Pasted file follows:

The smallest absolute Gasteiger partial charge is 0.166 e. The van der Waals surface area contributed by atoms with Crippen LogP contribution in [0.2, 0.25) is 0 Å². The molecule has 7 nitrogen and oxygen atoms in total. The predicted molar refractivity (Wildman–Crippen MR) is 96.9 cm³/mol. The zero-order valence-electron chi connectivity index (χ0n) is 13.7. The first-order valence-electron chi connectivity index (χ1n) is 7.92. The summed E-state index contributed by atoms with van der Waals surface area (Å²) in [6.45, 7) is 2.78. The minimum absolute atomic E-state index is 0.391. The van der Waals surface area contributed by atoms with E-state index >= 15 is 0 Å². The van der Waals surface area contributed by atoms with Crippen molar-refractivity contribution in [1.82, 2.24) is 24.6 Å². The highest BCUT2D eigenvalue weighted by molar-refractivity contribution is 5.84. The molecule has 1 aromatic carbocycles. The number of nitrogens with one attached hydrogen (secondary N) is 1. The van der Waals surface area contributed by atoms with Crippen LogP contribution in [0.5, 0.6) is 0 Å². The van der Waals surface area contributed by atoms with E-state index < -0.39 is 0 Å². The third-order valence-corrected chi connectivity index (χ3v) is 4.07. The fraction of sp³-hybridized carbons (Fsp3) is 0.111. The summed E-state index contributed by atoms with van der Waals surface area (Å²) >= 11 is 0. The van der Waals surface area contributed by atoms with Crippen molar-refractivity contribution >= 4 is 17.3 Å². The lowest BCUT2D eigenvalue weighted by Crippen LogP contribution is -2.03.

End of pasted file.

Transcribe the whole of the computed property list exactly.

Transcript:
The smallest absolute Gasteiger partial charge is 0.166 e. The van der Waals surface area contributed by atoms with Crippen LogP contribution in [0.2, 0.25) is 0 Å². The molecule has 7 nitrogen and oxygen atoms in total. The predicted molar refractivity (Wildman–Crippen MR) is 96.9 cm³/mol. The zero-order valence-electron chi connectivity index (χ0n) is 13.7. The first-order valence-electron chi connectivity index (χ1n) is 7.92. The summed E-state index contributed by atoms with van der Waals surface area (Å²) in [6.45, 7) is 2.78. The minimum absolute atomic E-state index is 0.391. The van der Waals surface area contributed by atoms with E-state index >= 15 is 0 Å². The van der Waals surface area contributed by atoms with Crippen molar-refractivity contribution in [1.82, 2.24) is 24.6 Å². The highest BCUT2D eigenvalue weighted by molar-refractivity contribution is 5.84. The molecule has 1 aromatic carbocycles. The number of nitrogens with one attached hydrogen (secondary N) is 1. The van der Waals surface area contributed by atoms with Crippen LogP contribution in [0.5, 0.6) is 0 Å². The van der Waals surface area contributed by atoms with E-state index < -0.39 is 0 Å². The third-order valence-corrected chi connectivity index (χ3v) is 4.07. The fraction of sp³-hybridized carbons (Fsp3) is 0.111. The summed E-state index contributed by atoms with van der Waals surface area (Å²) >= 11 is 0. The van der Waals surface area contributed by atoms with Crippen molar-refractivity contribution >= 4 is 17.3 Å². The lowest BCUT2D eigenvalue weighted by Crippen LogP contribution is -2.03.